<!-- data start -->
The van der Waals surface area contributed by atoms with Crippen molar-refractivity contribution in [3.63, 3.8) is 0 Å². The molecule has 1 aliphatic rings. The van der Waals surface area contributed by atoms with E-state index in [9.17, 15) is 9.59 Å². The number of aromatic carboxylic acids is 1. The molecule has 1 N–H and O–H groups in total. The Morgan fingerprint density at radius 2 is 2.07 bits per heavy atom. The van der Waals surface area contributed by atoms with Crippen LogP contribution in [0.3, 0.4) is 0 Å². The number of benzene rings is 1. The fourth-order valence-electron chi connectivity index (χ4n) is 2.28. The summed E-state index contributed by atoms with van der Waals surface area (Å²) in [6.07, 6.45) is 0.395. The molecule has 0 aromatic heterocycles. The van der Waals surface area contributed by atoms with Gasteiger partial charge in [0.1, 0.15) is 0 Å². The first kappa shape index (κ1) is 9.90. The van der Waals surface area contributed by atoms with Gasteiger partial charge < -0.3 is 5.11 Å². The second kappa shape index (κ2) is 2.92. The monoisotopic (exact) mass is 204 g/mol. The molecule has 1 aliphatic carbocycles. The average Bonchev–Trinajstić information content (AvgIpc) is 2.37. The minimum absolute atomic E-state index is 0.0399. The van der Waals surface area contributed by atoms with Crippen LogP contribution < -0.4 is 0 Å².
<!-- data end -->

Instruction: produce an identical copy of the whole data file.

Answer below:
The van der Waals surface area contributed by atoms with Crippen molar-refractivity contribution in [3.63, 3.8) is 0 Å². The molecule has 1 aliphatic rings. The van der Waals surface area contributed by atoms with E-state index in [9.17, 15) is 9.59 Å². The number of aromatic carboxylic acids is 1. The molecule has 1 N–H and O–H groups in total. The Morgan fingerprint density at radius 2 is 2.07 bits per heavy atom. The van der Waals surface area contributed by atoms with Crippen LogP contribution in [0.3, 0.4) is 0 Å². The number of benzene rings is 1. The fourth-order valence-electron chi connectivity index (χ4n) is 2.28. The summed E-state index contributed by atoms with van der Waals surface area (Å²) in [6.07, 6.45) is 0.395. The molecule has 0 aromatic heterocycles. The van der Waals surface area contributed by atoms with Gasteiger partial charge in [0.1, 0.15) is 0 Å². The first kappa shape index (κ1) is 9.90. The van der Waals surface area contributed by atoms with Gasteiger partial charge < -0.3 is 5.11 Å². The second kappa shape index (κ2) is 2.92. The monoisotopic (exact) mass is 204 g/mol. The molecule has 1 aliphatic carbocycles. The average Bonchev–Trinajstić information content (AvgIpc) is 2.37. The minimum absolute atomic E-state index is 0.0399. The van der Waals surface area contributed by atoms with Crippen LogP contribution < -0.4 is 0 Å².